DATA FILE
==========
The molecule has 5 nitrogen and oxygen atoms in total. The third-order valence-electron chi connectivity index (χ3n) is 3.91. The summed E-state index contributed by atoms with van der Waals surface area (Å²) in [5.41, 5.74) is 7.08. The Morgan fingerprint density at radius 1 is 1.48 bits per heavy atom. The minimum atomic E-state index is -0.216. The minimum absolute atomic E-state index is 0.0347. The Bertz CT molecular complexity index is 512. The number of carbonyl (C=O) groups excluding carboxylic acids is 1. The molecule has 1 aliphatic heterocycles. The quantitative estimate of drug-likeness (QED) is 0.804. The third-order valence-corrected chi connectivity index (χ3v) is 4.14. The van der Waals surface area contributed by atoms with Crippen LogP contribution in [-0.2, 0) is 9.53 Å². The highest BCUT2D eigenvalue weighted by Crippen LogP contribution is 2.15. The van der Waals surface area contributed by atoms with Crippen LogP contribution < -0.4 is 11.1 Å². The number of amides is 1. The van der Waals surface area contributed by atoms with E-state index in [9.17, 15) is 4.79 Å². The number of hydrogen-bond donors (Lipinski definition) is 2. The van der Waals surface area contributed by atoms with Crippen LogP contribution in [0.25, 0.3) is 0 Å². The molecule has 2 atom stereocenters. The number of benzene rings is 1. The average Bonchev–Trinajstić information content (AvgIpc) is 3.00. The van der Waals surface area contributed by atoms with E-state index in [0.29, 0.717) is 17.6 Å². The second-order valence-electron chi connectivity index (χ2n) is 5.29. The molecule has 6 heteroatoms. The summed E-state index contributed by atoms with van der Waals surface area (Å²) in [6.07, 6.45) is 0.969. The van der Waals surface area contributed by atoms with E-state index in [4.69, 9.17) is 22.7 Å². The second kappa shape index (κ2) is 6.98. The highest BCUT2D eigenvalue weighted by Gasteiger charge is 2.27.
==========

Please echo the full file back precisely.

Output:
The molecule has 5 nitrogen and oxygen atoms in total. The third-order valence-electron chi connectivity index (χ3n) is 3.91. The summed E-state index contributed by atoms with van der Waals surface area (Å²) in [5.41, 5.74) is 7.08. The Morgan fingerprint density at radius 1 is 1.48 bits per heavy atom. The minimum atomic E-state index is -0.216. The minimum absolute atomic E-state index is 0.0347. The Bertz CT molecular complexity index is 512. The number of carbonyl (C=O) groups excluding carboxylic acids is 1. The molecule has 1 aliphatic heterocycles. The quantitative estimate of drug-likeness (QED) is 0.804. The third-order valence-corrected chi connectivity index (χ3v) is 4.14. The van der Waals surface area contributed by atoms with Crippen LogP contribution in [-0.2, 0) is 9.53 Å². The highest BCUT2D eigenvalue weighted by Crippen LogP contribution is 2.15. The van der Waals surface area contributed by atoms with Crippen LogP contribution < -0.4 is 11.1 Å². The number of amides is 1. The van der Waals surface area contributed by atoms with E-state index in [9.17, 15) is 4.79 Å². The number of hydrogen-bond donors (Lipinski definition) is 2. The van der Waals surface area contributed by atoms with Crippen LogP contribution in [0.25, 0.3) is 0 Å². The molecule has 2 atom stereocenters. The number of benzene rings is 1. The average Bonchev–Trinajstić information content (AvgIpc) is 3.00. The van der Waals surface area contributed by atoms with E-state index in [0.29, 0.717) is 17.6 Å². The second-order valence-electron chi connectivity index (χ2n) is 5.29. The molecule has 6 heteroatoms. The summed E-state index contributed by atoms with van der Waals surface area (Å²) in [6.07, 6.45) is 0.969. The van der Waals surface area contributed by atoms with E-state index in [4.69, 9.17) is 22.7 Å². The second kappa shape index (κ2) is 6.98. The highest BCUT2D eigenvalue weighted by Gasteiger charge is 2.27.